or we do not understand that there are some things that can be tolerated
and only some things that can’t be.

I remember a story a former music minister of mine told me.
She said, ‘When I was fifteen years old,
I was the organist in my church,
and the pastor reached what I thought was the conclusion of his sermon.
Just as he was about to start speaking again, I began to play the hymn.
The pastor simply stepped down from the pulpit
and the congregation went on with the hymn.
But there was one woman sitting in the back of the church
who scribbled a note and passed it to my mother.
‘Your daughter interrupted the pastor’s sermon!’
There is grace, and there is refusal to offer grace.
There is love that puts up with the mistakes and even with the real faults of others,
and then there is judgment, which seeks only to destroy the other,
as if Christ came to call not real people, but perfect people,
as if he came not to call sinners, but the righteous.
Judgment is forbidden to God’s people
because God’s people are called to love.
One who judges another person cannot love that other person.

However, there is another reason that one cannot judge.
‘Why do you see the speck that is in your brother’s eye,
but do not notice the beam in your own eye?’
One’s desire to judge a neighbor,
to examine his or her faults,
is so often rooted in the refusal of self-examination.
If fault must be found,
let it be with oneself.
Jesus seems to say that when one is sufficiently acquainted with one’s own sin,
one reaches a point where one is able to help another in trial,
to help that person deal with his or her needs and weaknesses.
The difference between the beam and the speck
only serves to help to understand the magnitude of the task of self-examination.
And those who have done so are not thereby qualified to judge others,
but to help them.

There is one more thing to be said,
and this is that mere human beings should not judge
because there is one judge.
Judgment is forbidden not because there will be no judgment,
but that judgment belongs to God.
And he is far more merciful with that judgment than we could ever be.
Indeed, the Son came into the world
to bear the just judgment of the Law,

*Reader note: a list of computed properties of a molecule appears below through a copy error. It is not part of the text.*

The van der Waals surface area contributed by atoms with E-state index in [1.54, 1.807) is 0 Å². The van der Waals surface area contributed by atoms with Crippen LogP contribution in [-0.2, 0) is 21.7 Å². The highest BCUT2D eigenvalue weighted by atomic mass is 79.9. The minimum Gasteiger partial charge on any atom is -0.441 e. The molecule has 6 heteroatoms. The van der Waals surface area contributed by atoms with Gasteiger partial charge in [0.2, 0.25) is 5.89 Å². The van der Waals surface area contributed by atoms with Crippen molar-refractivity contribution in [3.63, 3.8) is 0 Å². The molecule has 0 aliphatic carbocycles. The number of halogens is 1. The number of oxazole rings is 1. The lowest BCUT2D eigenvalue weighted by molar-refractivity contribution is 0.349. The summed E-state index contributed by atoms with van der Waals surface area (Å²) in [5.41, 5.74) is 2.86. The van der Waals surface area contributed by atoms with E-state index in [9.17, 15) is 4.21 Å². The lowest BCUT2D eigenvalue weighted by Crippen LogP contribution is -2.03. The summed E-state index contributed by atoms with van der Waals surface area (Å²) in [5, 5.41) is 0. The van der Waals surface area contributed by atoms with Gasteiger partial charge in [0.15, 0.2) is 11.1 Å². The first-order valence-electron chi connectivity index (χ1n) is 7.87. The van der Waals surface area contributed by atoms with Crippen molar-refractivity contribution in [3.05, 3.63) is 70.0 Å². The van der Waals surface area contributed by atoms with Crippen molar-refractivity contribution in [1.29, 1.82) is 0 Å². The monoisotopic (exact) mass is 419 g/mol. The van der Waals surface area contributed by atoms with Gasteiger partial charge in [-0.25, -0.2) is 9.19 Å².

so that we ourselves would not bear it all by ourselves.
Instead, united to Jesus,
we understand that the curse of the Law has fallen upon him.
We are therefore freed from its curse,
not only from the curse of punishment,
but from the curse of judgment itself.
Who can enjoy life while constantly judging?
Does it not fill our life with bitterness and despair,
as if in Jesus the kingdom of God has not come,
as if he had never been raised from the dead,
as if it were uncertain whether God would be victorious or not,
and all that was keeping the forces of evil from victory
was our gritted teeth and barely concealed rage?
And therefore, Jesus said, ‘Do not judge, that you may not be judged.’
Those who believe in a God who commissions them to judge others harshly
will get exactly what they expect,
a life without love but only judgment.

But the prospect of judgment is positive in at least one way,
and this is that there will be a day
that sin, death and evil will be judged
and the verdict given that those who refuse to let go of these ways of life
will exclude themselves from the life to come,
because God desires freedom for his children.
We may confidently commit the evils of this world,
the diseases of this world to God,
who will deal with them in his time, and in his way,
and with his justice,
his justice which transcends our conceptions
and works in a wondrous way
to cleanse, heal, and save this wasted and wracked world.